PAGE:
Book excerpt: The Mobile Mind Shift
June 12, 2014
"The Mobile Mind Shift," by Ted Schadler, Josh Bernoff and Julie Ask, published by Groundswell Press 2014 copyright Forrester Research Inc.
A World Transformed by Mobile Moments
Michael Sohn was on his second day of waiting, in the rain, in St. Peter’s Square in the Vatican. Michael is a German living in Berlin and a Catholic, but he was not in the Vatican as a tourist. He was there with his 16-megapixel digital camera to do his job, which was to get a photograph
of the next pope for his employer, the Associated Press (AP).
Michael huddled in the rain with dozens of other photographers and thousands of people, staring out at the chimney above the Sistine Chapel, hoping to see the white smoke that would signal the election of a new pontiff. In the wake of the retirement of Pope Benedict XVI the College of Cardinals had convened, and twice each day black smoke had risen from the chimney, once in the morning and once in the afternoon. For 48 hours, nobody had seen anything but black smoke—which meant the cardinals had not yet made a decision.
But now, late on the second day, white smoke rose from the chimney. Michael and the other photographers and pilgrims buzzed excitedly. Their long, damp wait was about to pay off. People began to jostle for position. Minutes ticked by. As if by divine command, the rain ceased.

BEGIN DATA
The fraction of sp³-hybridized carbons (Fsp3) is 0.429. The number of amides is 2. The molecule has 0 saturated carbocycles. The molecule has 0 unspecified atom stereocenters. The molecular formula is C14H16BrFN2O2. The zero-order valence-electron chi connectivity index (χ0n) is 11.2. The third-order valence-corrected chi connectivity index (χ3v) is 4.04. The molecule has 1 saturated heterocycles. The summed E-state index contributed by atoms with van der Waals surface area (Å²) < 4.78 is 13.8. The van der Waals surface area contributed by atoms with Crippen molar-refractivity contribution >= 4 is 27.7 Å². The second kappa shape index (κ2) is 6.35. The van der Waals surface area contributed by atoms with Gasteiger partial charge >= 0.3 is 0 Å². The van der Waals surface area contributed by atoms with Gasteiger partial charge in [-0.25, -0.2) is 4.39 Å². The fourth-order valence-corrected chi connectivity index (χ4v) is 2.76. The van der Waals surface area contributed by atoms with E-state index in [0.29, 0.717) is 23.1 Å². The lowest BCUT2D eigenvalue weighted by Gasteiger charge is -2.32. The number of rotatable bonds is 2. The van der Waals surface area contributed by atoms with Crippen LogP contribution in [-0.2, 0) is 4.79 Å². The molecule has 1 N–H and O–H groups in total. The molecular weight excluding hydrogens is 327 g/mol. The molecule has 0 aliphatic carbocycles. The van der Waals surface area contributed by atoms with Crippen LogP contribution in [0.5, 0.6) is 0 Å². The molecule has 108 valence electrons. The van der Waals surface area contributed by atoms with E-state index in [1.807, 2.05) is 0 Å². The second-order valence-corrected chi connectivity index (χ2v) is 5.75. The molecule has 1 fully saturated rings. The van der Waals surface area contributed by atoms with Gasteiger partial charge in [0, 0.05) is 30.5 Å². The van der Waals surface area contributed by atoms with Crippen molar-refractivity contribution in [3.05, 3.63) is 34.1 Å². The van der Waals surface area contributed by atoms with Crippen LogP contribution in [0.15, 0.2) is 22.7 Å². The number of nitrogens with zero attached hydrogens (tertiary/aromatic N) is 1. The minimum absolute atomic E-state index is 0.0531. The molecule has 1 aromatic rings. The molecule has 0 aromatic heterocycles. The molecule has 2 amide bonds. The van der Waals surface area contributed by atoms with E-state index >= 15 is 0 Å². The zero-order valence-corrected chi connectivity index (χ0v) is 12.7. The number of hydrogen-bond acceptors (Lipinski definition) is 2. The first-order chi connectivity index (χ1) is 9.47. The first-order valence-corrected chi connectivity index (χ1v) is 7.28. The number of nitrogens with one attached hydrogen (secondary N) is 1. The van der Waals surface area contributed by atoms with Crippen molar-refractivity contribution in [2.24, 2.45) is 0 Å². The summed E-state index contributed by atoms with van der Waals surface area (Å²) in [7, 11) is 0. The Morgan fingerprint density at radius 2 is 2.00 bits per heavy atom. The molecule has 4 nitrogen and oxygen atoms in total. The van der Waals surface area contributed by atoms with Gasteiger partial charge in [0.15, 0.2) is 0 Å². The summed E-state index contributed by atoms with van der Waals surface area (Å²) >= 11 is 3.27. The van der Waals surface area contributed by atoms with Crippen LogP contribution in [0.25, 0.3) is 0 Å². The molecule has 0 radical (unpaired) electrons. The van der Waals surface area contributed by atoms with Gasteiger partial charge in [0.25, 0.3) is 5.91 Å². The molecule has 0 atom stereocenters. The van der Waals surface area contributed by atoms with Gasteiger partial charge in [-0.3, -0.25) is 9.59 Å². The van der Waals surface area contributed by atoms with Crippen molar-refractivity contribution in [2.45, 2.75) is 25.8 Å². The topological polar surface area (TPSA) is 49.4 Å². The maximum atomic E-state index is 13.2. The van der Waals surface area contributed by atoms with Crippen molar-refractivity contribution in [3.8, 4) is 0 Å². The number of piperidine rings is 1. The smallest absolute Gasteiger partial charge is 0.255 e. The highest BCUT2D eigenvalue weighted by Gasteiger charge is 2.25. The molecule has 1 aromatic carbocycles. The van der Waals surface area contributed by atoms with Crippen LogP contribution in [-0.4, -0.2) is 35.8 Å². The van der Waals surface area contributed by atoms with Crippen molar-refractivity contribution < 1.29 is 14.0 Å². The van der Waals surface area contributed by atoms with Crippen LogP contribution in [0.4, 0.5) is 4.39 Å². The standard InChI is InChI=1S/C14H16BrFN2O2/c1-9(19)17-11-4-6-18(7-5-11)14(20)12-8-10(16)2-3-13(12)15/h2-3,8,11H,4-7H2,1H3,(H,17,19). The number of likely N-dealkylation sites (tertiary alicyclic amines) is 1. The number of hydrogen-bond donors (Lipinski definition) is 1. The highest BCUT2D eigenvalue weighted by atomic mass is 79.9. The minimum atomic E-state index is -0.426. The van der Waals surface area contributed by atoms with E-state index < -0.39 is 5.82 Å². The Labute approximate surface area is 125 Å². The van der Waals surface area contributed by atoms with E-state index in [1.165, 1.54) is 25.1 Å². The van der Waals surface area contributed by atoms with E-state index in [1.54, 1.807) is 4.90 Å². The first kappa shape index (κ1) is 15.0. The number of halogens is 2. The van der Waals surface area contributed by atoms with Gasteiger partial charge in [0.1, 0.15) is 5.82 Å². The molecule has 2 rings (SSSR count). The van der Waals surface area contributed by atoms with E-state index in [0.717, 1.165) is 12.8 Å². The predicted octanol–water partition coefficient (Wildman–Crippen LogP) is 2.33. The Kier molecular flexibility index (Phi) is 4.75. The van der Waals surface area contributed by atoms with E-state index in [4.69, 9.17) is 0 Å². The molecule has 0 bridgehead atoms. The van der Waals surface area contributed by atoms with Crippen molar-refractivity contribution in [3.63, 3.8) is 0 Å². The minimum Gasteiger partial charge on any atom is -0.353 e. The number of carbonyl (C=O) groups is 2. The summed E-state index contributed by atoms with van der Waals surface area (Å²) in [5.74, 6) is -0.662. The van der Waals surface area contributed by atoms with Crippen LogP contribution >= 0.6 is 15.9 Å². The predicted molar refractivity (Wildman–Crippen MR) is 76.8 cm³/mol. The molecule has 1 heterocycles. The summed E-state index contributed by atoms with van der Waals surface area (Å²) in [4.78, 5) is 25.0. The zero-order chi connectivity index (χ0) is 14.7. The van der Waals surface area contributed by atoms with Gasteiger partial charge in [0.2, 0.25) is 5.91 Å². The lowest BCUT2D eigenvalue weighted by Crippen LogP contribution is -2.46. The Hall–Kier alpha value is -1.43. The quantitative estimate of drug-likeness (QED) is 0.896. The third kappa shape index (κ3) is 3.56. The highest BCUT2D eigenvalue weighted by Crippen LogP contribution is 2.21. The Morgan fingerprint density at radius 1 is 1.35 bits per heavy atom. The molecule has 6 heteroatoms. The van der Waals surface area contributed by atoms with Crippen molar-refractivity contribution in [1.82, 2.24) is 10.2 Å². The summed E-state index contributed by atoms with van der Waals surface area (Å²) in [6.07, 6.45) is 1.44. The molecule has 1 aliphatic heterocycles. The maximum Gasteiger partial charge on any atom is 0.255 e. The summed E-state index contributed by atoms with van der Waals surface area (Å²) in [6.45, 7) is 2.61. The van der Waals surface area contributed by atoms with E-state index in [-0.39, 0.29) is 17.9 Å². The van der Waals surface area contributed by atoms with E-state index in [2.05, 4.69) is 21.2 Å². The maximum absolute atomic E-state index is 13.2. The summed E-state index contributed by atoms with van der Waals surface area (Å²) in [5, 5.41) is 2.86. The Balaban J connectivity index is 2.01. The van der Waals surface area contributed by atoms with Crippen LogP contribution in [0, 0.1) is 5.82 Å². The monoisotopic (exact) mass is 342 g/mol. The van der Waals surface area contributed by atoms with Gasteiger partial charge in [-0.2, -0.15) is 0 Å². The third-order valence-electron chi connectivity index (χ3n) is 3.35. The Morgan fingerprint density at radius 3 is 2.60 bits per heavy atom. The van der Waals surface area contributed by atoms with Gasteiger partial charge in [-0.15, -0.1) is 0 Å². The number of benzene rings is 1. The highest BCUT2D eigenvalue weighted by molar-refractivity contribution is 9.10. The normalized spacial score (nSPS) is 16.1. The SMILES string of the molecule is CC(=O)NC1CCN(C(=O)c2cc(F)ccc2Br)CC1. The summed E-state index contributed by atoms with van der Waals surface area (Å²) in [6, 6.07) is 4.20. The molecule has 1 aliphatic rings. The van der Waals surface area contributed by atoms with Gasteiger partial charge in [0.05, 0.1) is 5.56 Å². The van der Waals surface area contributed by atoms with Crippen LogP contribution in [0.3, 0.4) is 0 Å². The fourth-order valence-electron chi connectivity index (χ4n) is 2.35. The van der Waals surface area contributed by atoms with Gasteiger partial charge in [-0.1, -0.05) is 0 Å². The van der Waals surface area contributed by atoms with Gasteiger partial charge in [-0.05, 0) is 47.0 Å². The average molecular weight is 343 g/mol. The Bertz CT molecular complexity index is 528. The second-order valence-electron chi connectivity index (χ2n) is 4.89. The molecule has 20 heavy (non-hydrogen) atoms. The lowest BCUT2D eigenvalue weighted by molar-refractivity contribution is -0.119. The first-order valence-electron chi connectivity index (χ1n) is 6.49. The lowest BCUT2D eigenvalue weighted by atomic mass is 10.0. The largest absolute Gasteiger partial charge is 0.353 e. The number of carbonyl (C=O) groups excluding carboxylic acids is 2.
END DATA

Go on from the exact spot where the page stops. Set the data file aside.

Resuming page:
But as day darkened into evening, Michael, 200 meters from the balcony, began to wonder if he would be able to capture the shot he’d been waiting so long to get.
A man came out on the balcony. His amplified voice floated above the crowd with a single Italian word: “Buonasera.” The pilgrims prepared to experience this moment in a way that would etch it into their memories. Nearly as one, they raised their smartphones and tablets. The man looking from the balcony saw the entire crowd brightly lit with the flashes of the smartphones. And at that moment, the photographer Michael Sohn realized that the most profound transformation taking place was not on the balcony, but in the eyes and hands of the crowd. He
got the shot.
His photo of the crowd brandishing their mobile devices to capture the world’s first view of Pope Francis I has become an iconic image, spreading across the planet in the blink of an eye. With a photographer’s unique perspective, Michael had noticed how visitors to Rome experienced every sight through smartphone cameras. “They leave, they never knew what they saw,” he told us.
And now they were doing the same in St. Peter’s Square. At this transcendent moment, their photos and videos of the scene in the square began spreading across Facebook, Twitter, Instagram, Vine, YouTube, Flickr, Tumblr, and WhatsApp . . . and ricocheting from person to person in endlessly forwarded emails and text messages. Their mobile devices had become such a central part of their experience that raising them at that moment was second nature—they and their phones experienced the moment together.
They had made the mobile mind shift. And now the rest of the planet is shifting as well. Are you ready to meet their demands?
What is the Mobile Mind Shift? What’s Happening Here?